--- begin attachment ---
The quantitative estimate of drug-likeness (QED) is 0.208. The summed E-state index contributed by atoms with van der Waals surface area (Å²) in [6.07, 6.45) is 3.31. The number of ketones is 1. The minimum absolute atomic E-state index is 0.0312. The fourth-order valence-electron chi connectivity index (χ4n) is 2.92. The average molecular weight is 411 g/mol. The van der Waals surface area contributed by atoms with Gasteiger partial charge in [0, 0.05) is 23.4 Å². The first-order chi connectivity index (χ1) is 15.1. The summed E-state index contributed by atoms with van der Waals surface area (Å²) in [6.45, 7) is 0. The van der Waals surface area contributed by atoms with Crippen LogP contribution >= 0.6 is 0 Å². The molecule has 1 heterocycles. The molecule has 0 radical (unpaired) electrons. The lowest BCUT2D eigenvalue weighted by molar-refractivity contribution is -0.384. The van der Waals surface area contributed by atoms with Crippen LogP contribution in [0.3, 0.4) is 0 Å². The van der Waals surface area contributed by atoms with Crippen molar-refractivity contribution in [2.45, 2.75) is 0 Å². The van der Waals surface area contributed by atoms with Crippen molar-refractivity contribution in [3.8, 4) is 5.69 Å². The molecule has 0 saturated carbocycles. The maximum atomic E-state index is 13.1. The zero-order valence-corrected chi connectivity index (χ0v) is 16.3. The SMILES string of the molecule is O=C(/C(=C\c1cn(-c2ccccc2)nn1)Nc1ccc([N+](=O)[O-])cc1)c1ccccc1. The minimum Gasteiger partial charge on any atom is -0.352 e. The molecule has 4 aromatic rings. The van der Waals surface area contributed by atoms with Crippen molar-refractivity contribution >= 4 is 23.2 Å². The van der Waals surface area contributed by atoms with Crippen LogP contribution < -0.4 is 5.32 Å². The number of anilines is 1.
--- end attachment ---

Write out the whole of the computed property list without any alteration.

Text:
The quantitative estimate of drug-likeness (QED) is 0.208. The summed E-state index contributed by atoms with van der Waals surface area (Å²) in [6.07, 6.45) is 3.31. The number of ketones is 1. The minimum absolute atomic E-state index is 0.0312. The fourth-order valence-electron chi connectivity index (χ4n) is 2.92. The average molecular weight is 411 g/mol. The van der Waals surface area contributed by atoms with Gasteiger partial charge in [0, 0.05) is 23.4 Å². The first-order chi connectivity index (χ1) is 15.1. The summed E-state index contributed by atoms with van der Waals surface area (Å²) in [6.45, 7) is 0. The van der Waals surface area contributed by atoms with Crippen LogP contribution >= 0.6 is 0 Å². The molecule has 1 heterocycles. The molecule has 0 radical (unpaired) electrons. The lowest BCUT2D eigenvalue weighted by molar-refractivity contribution is -0.384. The van der Waals surface area contributed by atoms with Crippen LogP contribution in [0.3, 0.4) is 0 Å². The van der Waals surface area contributed by atoms with Crippen molar-refractivity contribution in [2.45, 2.75) is 0 Å². The van der Waals surface area contributed by atoms with Crippen molar-refractivity contribution in [3.8, 4) is 5.69 Å². The molecule has 0 saturated carbocycles. The maximum atomic E-state index is 13.1. The zero-order valence-corrected chi connectivity index (χ0v) is 16.3. The SMILES string of the molecule is O=C(/C(=C\c1cn(-c2ccccc2)nn1)Nc1ccc([N+](=O)[O-])cc1)c1ccccc1. The minimum Gasteiger partial charge on any atom is -0.352 e. The molecule has 4 aromatic rings. The van der Waals surface area contributed by atoms with Crippen molar-refractivity contribution >= 4 is 23.2 Å². The van der Waals surface area contributed by atoms with Crippen LogP contribution < -0.4 is 5.32 Å². The number of anilines is 1.